Brown Bobblehead Bunny

Scanning electron micrograph of stinging hairs on the surface of a nettle leaf. The large stinging hairs (trichomes) are hollow tubes with walls of silica making them into tiny glass needles. The bulb at the base of each hair contains the stinging liquid that includes formic acid, histamine, acetylcholine and 5- hydroxytryptamine (serotonin). The tips of the glassy hairs are very easily broken when brushed, leaving a sharp point, which easily pierces the skin to deliver the sting.
text and photo source

Scientists at Argonne National Laboratory have discovered a way to use sound waves to levitate individual droplets of solutions (Video)

With autumn on the horizon, this graphic looks at the chemicals behind the myriad colours of autumn leaves; bigger version & download here:

Stalked protozoan attached to a filamentous green algae with bacteria on its surface (160x)
Paul W. Johnson
University of Rhode Island, Kingston, Rhode Island, USA
Technique: Nomarski Differential Interference Contrast

Wire-crested Thorntail (Discosura popelairii)
…a  rare and striking species of hummingbird which occurs in Colombia, Ecuador, and Peru. Where it inhabits solely inhabits lowland forests, and is not tolerant of secondary habitats. Like most striking plumaged birds wire-crested thorntails are sexually dimorphic with lacking the long “wire” crests and “thorn” tails of males. In typical humming bird fashion wire-crested thorntails feed on nectar from flowers, but will occasionally take insects as well.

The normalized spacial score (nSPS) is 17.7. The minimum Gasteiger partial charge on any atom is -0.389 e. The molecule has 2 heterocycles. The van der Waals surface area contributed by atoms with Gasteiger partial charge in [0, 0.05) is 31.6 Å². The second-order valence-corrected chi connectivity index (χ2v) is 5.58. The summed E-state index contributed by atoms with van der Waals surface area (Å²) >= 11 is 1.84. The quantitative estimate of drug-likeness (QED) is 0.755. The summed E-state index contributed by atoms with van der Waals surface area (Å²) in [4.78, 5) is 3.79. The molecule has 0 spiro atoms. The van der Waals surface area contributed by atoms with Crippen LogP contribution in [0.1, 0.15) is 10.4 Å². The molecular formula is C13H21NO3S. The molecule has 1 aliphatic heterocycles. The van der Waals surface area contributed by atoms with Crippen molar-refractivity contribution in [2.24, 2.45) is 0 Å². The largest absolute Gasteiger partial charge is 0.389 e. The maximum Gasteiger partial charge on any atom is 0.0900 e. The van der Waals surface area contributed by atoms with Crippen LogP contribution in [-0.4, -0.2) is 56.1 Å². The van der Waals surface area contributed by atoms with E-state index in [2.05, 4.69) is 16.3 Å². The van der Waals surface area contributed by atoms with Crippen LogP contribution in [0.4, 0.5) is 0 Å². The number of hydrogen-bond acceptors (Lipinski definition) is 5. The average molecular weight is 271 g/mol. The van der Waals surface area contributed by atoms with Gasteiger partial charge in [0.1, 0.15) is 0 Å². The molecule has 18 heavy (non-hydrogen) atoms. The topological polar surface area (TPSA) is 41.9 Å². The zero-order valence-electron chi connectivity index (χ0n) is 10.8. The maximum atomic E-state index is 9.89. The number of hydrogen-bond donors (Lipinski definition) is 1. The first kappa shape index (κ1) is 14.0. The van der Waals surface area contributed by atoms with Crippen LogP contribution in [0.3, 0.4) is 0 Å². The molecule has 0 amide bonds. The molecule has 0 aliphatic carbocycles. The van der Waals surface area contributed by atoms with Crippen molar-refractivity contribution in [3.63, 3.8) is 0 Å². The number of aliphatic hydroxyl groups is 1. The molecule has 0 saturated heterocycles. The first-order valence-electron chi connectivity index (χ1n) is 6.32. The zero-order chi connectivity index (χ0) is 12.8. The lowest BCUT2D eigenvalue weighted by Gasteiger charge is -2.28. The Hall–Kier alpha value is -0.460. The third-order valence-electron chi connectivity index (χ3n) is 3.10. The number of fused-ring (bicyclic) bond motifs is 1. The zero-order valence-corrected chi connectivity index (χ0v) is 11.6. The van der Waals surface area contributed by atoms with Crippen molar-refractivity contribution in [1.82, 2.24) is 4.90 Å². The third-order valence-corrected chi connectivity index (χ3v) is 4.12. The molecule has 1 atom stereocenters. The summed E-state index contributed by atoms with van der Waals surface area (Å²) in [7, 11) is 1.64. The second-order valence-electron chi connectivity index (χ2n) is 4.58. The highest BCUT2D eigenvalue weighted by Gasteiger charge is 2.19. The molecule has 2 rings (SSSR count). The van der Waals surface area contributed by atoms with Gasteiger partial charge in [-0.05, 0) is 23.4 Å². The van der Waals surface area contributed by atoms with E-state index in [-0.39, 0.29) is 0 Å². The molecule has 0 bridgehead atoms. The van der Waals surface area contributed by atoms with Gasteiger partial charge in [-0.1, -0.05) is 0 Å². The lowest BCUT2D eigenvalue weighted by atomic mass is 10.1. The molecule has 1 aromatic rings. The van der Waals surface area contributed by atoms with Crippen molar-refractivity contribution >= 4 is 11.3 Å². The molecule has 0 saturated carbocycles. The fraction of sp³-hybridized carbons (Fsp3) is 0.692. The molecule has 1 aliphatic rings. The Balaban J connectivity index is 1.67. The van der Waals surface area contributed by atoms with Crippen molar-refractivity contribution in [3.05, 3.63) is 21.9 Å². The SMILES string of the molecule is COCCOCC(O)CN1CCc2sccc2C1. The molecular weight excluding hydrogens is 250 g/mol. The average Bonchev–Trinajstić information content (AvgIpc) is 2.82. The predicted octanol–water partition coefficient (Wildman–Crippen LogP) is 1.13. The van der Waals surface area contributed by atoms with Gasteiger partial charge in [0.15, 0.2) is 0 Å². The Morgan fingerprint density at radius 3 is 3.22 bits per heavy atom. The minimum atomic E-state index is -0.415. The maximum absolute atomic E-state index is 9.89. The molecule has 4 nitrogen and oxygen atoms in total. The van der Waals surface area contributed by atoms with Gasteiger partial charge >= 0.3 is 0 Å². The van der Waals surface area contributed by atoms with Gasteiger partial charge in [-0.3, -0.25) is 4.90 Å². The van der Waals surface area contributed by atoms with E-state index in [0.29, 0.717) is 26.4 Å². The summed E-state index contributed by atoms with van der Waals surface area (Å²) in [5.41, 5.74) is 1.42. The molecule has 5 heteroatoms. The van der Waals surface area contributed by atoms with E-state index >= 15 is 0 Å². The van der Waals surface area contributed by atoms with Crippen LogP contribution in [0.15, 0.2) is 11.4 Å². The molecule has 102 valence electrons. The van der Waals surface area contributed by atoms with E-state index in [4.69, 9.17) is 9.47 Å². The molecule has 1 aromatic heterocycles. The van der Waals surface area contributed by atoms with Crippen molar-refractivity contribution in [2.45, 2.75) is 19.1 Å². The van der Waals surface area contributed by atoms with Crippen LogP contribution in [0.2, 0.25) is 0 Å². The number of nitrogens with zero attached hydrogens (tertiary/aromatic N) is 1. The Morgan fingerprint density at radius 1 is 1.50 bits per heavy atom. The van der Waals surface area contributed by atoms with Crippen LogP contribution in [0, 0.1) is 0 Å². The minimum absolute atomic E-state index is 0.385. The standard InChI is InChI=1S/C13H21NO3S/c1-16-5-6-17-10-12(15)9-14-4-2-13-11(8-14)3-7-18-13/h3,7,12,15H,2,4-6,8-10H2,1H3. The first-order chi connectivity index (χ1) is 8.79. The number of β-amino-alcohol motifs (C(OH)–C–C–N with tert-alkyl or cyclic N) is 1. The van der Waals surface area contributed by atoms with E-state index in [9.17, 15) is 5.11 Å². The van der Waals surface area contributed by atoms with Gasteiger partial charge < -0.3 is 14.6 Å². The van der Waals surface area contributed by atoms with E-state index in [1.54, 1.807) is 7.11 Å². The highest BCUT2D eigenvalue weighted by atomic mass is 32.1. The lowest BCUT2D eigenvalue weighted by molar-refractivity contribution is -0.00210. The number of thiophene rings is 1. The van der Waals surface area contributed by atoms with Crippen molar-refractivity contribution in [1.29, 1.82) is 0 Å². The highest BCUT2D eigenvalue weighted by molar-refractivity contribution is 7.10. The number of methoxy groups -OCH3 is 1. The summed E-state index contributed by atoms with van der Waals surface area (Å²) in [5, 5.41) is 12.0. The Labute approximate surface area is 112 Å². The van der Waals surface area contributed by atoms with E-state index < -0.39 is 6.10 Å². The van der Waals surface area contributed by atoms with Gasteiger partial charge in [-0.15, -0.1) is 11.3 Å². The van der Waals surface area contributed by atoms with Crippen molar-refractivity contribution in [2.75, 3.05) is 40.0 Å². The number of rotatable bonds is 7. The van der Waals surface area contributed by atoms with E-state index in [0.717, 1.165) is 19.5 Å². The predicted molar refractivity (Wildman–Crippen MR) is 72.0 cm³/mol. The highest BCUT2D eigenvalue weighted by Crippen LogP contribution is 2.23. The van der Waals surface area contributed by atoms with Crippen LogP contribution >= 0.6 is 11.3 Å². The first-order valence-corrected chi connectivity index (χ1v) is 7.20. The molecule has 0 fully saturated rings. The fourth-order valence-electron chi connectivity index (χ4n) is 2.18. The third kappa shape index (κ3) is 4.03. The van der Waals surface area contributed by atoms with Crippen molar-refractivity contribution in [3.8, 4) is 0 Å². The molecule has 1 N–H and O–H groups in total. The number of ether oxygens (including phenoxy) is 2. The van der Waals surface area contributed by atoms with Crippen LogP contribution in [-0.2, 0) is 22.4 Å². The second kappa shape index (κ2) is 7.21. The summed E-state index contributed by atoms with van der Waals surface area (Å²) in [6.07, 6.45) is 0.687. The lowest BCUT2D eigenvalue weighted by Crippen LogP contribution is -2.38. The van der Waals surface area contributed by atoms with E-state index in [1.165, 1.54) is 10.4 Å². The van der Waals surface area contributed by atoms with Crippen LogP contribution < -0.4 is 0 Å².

Currently Discosura popelairii is listed as near threatened by the IUCN, as it faces accelerating threats from deforestation in the Amazon Basin. 
Animalia-Chordata-Aves-Apodiformes-Trochilidae-Discosura-D. popelairii
Image: Bill Bouton

Dr. David Maitland
Feltwell, Norfolk, United Kingdom Specimen: Cocoa nut palm (Cocos comosa) stem with xylem vessel “eyes” in vascular bundle “faces.” Technique: Differential interference contrast

Hawaiian baby woodrose. Argyreia nervosa

The scientific name of this flower is Calceolaria Uniflora or Darwin’s Slipper Flower, discovered by Charles Darwin in his voyage around South America.
But I am sure you could find another nice name based on its appearance
via Green Renaissance

From Bug Addiction - Confessions of a Bug Addict
“This morning I found this awesome Giant Leopard moth on a wall beneath a light. When they are disturbed they raise the body, lift the wings and show the stunning bright colors of the thorax and abdomen. I’m sure like other Arctiinae (Tiger and Lichen moths), these colors scream “I sequester nasty chemicals and if you eat me, you will get sick”!”